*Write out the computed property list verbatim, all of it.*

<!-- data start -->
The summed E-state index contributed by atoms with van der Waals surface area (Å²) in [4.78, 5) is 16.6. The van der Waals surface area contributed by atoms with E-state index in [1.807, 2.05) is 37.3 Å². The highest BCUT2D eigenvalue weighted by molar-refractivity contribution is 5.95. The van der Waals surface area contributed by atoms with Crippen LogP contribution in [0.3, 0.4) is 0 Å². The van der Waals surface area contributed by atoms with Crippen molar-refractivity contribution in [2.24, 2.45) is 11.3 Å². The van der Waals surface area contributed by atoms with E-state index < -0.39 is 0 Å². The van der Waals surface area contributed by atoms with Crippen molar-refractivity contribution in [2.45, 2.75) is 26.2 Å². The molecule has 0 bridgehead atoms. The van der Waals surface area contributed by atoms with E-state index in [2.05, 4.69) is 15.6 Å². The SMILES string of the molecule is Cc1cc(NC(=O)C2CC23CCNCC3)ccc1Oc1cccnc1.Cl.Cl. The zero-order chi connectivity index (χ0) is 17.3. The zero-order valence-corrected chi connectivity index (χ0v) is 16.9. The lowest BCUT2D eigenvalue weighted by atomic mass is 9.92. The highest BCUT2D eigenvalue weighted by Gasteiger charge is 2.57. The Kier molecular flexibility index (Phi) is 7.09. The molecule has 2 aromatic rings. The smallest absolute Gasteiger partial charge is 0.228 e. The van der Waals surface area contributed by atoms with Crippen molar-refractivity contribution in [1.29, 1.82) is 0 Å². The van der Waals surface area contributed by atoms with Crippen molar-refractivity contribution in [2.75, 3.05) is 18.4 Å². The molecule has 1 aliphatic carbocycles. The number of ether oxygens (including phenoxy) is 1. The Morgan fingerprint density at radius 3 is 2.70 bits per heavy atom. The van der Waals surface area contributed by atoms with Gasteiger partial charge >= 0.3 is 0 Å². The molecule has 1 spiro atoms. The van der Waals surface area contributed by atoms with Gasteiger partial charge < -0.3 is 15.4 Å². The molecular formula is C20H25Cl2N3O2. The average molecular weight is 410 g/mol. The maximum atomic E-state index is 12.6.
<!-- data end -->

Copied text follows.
The summed E-state index contributed by atoms with van der Waals surface area (Å²) in [4.78, 5) is 16.6. The van der Waals surface area contributed by atoms with E-state index in [1.807, 2.05) is 37.3 Å². The highest BCUT2D eigenvalue weighted by molar-refractivity contribution is 5.95. The van der Waals surface area contributed by atoms with Crippen LogP contribution in [0.3, 0.4) is 0 Å². The van der Waals surface area contributed by atoms with Crippen molar-refractivity contribution in [2.24, 2.45) is 11.3 Å². The van der Waals surface area contributed by atoms with E-state index < -0.39 is 0 Å². The van der Waals surface area contributed by atoms with Crippen molar-refractivity contribution in [2.45, 2.75) is 26.2 Å². The molecule has 0 bridgehead atoms. The van der Waals surface area contributed by atoms with E-state index in [2.05, 4.69) is 15.6 Å². The SMILES string of the molecule is Cc1cc(NC(=O)C2CC23CCNCC3)ccc1Oc1cccnc1.Cl.Cl. The zero-order chi connectivity index (χ0) is 17.3. The zero-order valence-corrected chi connectivity index (χ0v) is 16.9. The lowest BCUT2D eigenvalue weighted by atomic mass is 9.92. The highest BCUT2D eigenvalue weighted by Gasteiger charge is 2.57. The Kier molecular flexibility index (Phi) is 7.09. The molecule has 2 aromatic rings. The smallest absolute Gasteiger partial charge is 0.228 e. The van der Waals surface area contributed by atoms with Crippen molar-refractivity contribution in [1.29, 1.82) is 0 Å². The van der Waals surface area contributed by atoms with Crippen molar-refractivity contribution in [2.75, 3.05) is 18.4 Å². The molecule has 1 aliphatic carbocycles. The number of ether oxygens (including phenoxy) is 1. The Morgan fingerprint density at radius 3 is 2.70 bits per heavy atom. The van der Waals surface area contributed by atoms with Gasteiger partial charge >= 0.3 is 0 Å². The molecule has 1 spiro atoms. The van der Waals surface area contributed by atoms with Gasteiger partial charge < -0.3 is 15.4 Å². The molecular formula is C20H25Cl2N3O2. The average molecular weight is 410 g/mol. The maximum atomic E-state index is 12.6.